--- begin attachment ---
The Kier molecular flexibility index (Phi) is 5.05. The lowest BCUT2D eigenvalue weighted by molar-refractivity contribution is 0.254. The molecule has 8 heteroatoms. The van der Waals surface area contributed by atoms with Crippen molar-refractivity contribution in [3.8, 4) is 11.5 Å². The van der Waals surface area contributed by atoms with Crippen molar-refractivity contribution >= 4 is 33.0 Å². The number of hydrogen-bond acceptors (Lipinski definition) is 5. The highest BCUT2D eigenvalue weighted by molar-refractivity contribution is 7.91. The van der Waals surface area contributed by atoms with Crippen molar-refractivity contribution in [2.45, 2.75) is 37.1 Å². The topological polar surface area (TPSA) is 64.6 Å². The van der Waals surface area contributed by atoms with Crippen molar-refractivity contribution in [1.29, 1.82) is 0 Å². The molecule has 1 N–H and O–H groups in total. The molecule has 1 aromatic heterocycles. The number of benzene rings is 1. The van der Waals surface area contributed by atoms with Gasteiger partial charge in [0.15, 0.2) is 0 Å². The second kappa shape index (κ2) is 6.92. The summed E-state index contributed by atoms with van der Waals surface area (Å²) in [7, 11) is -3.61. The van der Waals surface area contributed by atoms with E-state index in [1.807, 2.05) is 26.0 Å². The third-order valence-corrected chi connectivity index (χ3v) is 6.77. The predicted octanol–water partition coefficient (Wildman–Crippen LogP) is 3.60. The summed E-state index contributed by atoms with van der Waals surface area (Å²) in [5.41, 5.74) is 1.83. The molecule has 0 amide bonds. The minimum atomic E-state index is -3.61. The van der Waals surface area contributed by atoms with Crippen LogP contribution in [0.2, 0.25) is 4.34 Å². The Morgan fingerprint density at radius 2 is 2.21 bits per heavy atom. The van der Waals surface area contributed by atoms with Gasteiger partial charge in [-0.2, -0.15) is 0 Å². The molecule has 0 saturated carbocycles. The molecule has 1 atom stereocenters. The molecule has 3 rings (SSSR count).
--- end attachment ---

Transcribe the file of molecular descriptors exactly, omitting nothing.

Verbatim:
The Kier molecular flexibility index (Phi) is 5.05. The lowest BCUT2D eigenvalue weighted by molar-refractivity contribution is 0.254. The molecule has 8 heteroatoms. The van der Waals surface area contributed by atoms with Crippen molar-refractivity contribution in [3.8, 4) is 11.5 Å². The van der Waals surface area contributed by atoms with Crippen molar-refractivity contribution >= 4 is 33.0 Å². The number of hydrogen-bond acceptors (Lipinski definition) is 5. The highest BCUT2D eigenvalue weighted by molar-refractivity contribution is 7.91. The van der Waals surface area contributed by atoms with Crippen molar-refractivity contribution in [2.45, 2.75) is 37.1 Å². The topological polar surface area (TPSA) is 64.6 Å². The van der Waals surface area contributed by atoms with Crippen molar-refractivity contribution in [1.29, 1.82) is 0 Å². The molecule has 1 N–H and O–H groups in total. The molecule has 1 aromatic heterocycles. The number of benzene rings is 1. The van der Waals surface area contributed by atoms with Gasteiger partial charge in [0.15, 0.2) is 0 Å². The second kappa shape index (κ2) is 6.92. The summed E-state index contributed by atoms with van der Waals surface area (Å²) in [7, 11) is -3.61. The van der Waals surface area contributed by atoms with E-state index in [1.807, 2.05) is 26.0 Å². The third-order valence-corrected chi connectivity index (χ3v) is 6.77. The predicted octanol–water partition coefficient (Wildman–Crippen LogP) is 3.60. The summed E-state index contributed by atoms with van der Waals surface area (Å²) in [5.41, 5.74) is 1.83. The molecule has 0 amide bonds. The minimum atomic E-state index is -3.61. The van der Waals surface area contributed by atoms with Crippen LogP contribution in [0.2, 0.25) is 4.34 Å². The Morgan fingerprint density at radius 2 is 2.21 bits per heavy atom. The van der Waals surface area contributed by atoms with Gasteiger partial charge in [-0.2, -0.15) is 0 Å². The molecule has 0 saturated carbocycles. The molecule has 1 atom stereocenters. The molecule has 3 rings (SSSR count).